Died: Jacob Harsh, suicide, morphine overdose, died.

Page two: Official vote totals in Lincoln County by precincts:

Lincoln (village), Patricio, Ruidoso, Picacho, Tablos, Weed, White Oaks, Upper Pinasco, Reventon, Nogal, Bonito, Los Pablos. I did not make a statistical analysis bit it appears that White Oaks had the most voters (twelve seats were in play) followed by Lincoln, and then Picacho and then Weed.

November 22, 1894: NVS

Page four: School, 126 students. This is down by 20 students from last report. The honor roll names did not change.

November 29, 1894: NVS

December 6, 1894:

Page three:

Died: Daniel Berridge, suicide, Tuesday, died.

Died: J. H. Eaugh, Thursday, blood poisoning, died.

December 13, 1894: NVS

December 20, 1894:

Page one:

Died: Mrs. S. V. Dillery’s baby, card of thanks, died,

Page two:

Probate Court:

Antonio Sanchez, deceased.

James Eubanks, deceased.

Alice Hickman, deceased.

John E. Wilson, deceased.

Frances York, minor.

Ed R. Bonnell, deceased.

R. C. Parsons, deceased.

Canuto Trujillo, deceased.

Margarita Galvis, deceased.

W. H. Bazel, deceased.

William Caffrey, deceased.

W. W. Fenton, deceased.

George Fitzpatrick, deceased.

Page four:

Died: Mrs. S. V. Dillery’s child, Monday, died.

Died: J. S. Elston, died. (blurry)

Other:

White Oaks Graded School 137 students, 134 average daily attendance.

About 42 honor students listed but very blurry. Your compiler has deciphered these new honor students to the list.

Keith Lang

Jodie Biggs,

Elsie Richart ?,

Cody Kempton,

W. H. Deartmore ?,

Pearl Blackhart,

George Queen,

Omer Owens,

John Lane,

Ja----- Kirk,

Huyhes Modina,

Maud Bailry,

Riley Waters,

Rlytie? Biggs,

Bessie Tailiaferro,

Mainlie? Cooper,

Anthony York,

Roy Treat,

Florence Wharton,

Manda?  L-----ton,

December 27, 1894:

Page one: J. D. Proudtit, suicide, blurry, died.

Page four:

Married: J. J. McCourt, Miss Vena Gumm, yesterday, huge story.

End of 1894 extraction by C. W. Barnum. Copyright, all rights reserved. 

Compiler’s impression of Lincoln County in 1894 based on the Old Abe Eagle stories. Wild game was abundant, namely quail, bear, deer, duck, antelope, and fish, as were mountain lions. Newspapers were extensions of political parties. The biggest concerns to the upper classes were horse and cattle theft and ore theft, murder, robberies, diseases such as grippe, brain fever (a general term for various diseases such as Meningitis, Scarlet fever, paranoia and hallucinations), consumption(TB), paralyses (probably meaning strokes), blood poisoning (Not a true medical term. It referred to infections.), diarrhea, cholera, and skin problems, mine and ranch accidents, obtaining rail service for White Oaks, continued growth at Ft. Stanton. Newspapers were heavily involved in promoting the area for business. The names of children were almost never mentioned in the paper. Women were merely extensions of their husbands—they were referred to as Mrs. John Doe instead of Mrs. Mary Doe, etc. Women could not vote. Social bonds were established by parties and dances at at a residence of one of the people that mattered. These dances were also a place where young men met young women. The area was awash in law suits over land ownership. Land and mining fraud were rampant. Many of the upper class were wealthy. My impression is they brought their wealth from the Eastern states. Children were sent east for higher education. Wives often took month-long trips to visit relatives. Life was good for the upper class and not so much good for the peons. It must be assumed that I missed several items because they were not easily found in the papers unless the event involved prominent individuals. Communication with the world was done by the “wire” i.e., telegraph. A tale-tale sign of importance of a family was manifested in the amount of paper space given to a marriage or death. One line given for ordinary people and a full column for important people. Oysters were popular at dinner for the upper classes.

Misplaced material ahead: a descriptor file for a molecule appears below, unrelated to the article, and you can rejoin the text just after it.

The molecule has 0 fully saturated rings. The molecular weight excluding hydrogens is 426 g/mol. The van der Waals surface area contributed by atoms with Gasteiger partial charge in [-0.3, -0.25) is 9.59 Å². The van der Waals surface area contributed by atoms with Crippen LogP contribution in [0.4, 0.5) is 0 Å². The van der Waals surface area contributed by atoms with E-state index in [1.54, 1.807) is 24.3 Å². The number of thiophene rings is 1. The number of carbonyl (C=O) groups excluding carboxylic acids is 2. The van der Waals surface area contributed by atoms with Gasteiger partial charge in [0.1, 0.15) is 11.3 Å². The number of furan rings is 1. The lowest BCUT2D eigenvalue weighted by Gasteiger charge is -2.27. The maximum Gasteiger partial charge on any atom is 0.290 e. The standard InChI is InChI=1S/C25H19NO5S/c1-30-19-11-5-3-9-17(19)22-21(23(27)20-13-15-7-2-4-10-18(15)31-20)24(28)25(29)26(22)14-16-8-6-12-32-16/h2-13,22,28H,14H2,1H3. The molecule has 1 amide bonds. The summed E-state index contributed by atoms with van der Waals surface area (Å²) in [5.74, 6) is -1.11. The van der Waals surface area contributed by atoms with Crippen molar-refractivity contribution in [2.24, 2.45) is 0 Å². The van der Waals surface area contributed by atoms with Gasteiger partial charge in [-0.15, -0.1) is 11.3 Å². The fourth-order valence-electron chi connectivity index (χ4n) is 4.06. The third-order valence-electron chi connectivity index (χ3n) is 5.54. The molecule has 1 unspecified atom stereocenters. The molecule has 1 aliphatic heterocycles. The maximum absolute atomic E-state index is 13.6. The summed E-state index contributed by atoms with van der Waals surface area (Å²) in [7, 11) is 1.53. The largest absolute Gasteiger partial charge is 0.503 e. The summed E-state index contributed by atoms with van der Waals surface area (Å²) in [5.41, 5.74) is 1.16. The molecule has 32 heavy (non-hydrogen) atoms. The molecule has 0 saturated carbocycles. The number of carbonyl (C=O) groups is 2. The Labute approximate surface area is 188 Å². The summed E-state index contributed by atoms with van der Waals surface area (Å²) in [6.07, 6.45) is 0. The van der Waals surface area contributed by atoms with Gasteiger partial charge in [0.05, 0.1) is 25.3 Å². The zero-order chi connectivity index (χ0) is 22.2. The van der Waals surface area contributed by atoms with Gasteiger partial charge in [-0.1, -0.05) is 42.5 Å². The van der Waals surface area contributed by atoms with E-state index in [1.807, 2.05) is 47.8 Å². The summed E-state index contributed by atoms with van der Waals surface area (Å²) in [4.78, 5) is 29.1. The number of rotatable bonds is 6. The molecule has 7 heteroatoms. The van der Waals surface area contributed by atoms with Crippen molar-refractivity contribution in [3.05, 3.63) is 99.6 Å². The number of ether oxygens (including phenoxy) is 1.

As I have typed on this computer I watched a pair of dove sitting a nest outside my window. At 10:00 AM daily the female begins to coo. Within in two minutes the male arrives to take over. I suspect that the chicks hatched this morning because the male is taking a long time to settle in on the nest. He is not comfortable.

Updated: The doc said not to worry about floating eye spots for now. Cannot be fixed unless I get younger.

Pop Quiz:

  • What was a “Dime Social” in White Oaks in 1890’s?
  • What was the affliction called “paralysis”?
  • Was “Oscuro” and “the Oscars Mountains” different places in Lincoln County?
  • What was the “News Depot” in White Oaks? 
  • What did “all the go” mean in the 1890’s.
  • What was apoplexy?

Who remembers Donald Queen?

I loved that man. He was a true intellectual. I believe he obtained a degree in Philosophy from the University of NM. He had a wild side too. One night a few of us were out drinking beer in his car near White Oaks. Somehow the dare was made that the boys could not avoid being run over. We scattered and Donald went after everyone in his 1956, blue, four-door Victoria hardtop. That was a terrifying night. I’d not trade it for the world.

Return to: Lincoln County, NM AHGP

Source: The Old Abe Eagle Newspaper, Lincoln County, New Mexico, compiled by Charles Barnum.

© New Mexico American History and Genealogy Project 2011 - 2017
Created 1996 by Charles Barnum & 2016 by Judy White